Committee members behind one of north Longford’s most historic former trading sites are to open talks with local authority officials in an attempt to return it to its former glory.
Representatives from Granard town’s Buttermarket Committee held a public meeting last Tuesday evening after €25,000 in state funding was set aside for the project.
The five figure sum came from a €10m Town and Village Renewal Scheme which was unveiled last month by Arts and Heritage Minister Heather Humphreys.
Cllr PJ Reilly, who formally announced the windfall in a recent edition of the Leader, said despite the announcement County Council chiefs were keen to expedite the issue as soon as possible.
The logic behind that focus, he said, was primarily down to a need to verify the site's property deeds.
“They (Council) want to get the ownership of if validated straight away because in order to draw down funding you have to establish ownership and they want to have this done by the end of 2016,” he told the meeting.
Established in 1836, Granard Buttermarket had been one of the region's major trading localities where artisans routinely sold their produce and wares on a weekly basis.
The marketplace stayed in place until shortly before World War One commenced in 1914 and has remained closed ever since.
Hopes of its long awaited reemergence have resurfaced from time to time albeit in the face of ongoing financial difficulties.
Its location, close to the town's former Ulster Bank headquarters, meanwhile, prompted questions from the floor over parking and access.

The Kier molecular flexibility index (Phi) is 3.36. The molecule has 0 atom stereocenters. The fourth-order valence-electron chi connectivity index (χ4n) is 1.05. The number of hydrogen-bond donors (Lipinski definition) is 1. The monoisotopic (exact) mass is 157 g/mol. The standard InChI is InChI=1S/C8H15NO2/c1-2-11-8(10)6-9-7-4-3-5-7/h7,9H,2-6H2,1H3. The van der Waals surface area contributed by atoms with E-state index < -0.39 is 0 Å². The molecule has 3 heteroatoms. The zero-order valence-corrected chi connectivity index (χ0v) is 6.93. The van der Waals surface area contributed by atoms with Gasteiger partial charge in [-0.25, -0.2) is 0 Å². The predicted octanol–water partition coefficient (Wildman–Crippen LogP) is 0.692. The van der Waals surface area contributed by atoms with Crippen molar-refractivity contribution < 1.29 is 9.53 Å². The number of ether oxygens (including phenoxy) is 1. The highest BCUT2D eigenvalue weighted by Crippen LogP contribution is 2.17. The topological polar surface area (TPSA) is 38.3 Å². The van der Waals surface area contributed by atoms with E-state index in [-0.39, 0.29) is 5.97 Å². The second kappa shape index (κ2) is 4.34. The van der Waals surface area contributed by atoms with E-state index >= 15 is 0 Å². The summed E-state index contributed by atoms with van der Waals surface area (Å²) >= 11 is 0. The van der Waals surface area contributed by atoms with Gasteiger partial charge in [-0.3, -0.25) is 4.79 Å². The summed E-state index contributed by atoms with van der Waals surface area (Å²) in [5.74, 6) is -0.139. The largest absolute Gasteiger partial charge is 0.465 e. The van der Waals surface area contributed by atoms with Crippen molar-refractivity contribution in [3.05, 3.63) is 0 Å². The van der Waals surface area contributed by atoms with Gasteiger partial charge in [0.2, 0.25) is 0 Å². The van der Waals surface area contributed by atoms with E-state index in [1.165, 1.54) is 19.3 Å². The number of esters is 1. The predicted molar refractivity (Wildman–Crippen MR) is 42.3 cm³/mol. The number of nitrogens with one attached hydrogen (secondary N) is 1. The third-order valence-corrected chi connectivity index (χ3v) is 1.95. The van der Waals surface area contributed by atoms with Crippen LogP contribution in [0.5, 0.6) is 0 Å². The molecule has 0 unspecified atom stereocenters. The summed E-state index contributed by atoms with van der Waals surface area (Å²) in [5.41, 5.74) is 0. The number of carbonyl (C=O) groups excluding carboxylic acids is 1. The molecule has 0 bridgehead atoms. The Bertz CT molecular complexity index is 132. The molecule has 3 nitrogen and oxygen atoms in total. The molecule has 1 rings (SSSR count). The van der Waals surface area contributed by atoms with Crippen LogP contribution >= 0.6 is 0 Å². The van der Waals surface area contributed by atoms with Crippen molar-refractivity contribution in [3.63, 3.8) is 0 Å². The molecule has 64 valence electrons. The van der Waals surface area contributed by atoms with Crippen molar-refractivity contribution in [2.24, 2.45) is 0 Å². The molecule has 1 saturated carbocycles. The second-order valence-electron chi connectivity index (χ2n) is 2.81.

Other speakers, however, were keen to talk up the prospect of perhaps enlisting local organisations such as the ICA to set up base in time.
“It's gates have been restored and Granard Area Action Group have cleaned its cobblestones and made great work of it,” said an evidently enthused secretary, Nancy Carr.
She also revealed a Church Gate collection would take place over the course of December 3 and 4 with a view to raising additional monies for the project.
Despite that, concerns arose when it emerged banking fees were slowly eating into the €600 which had previously been raised for the venture.
“It's a start, it may be only a basic start, but it's a start,” at least said Cllr Reilly.
They were sentiments one interested observer watching on from the floor was keen to attest to.
“There's lots of things we could do and if you ask me, there's no better history than living history.”
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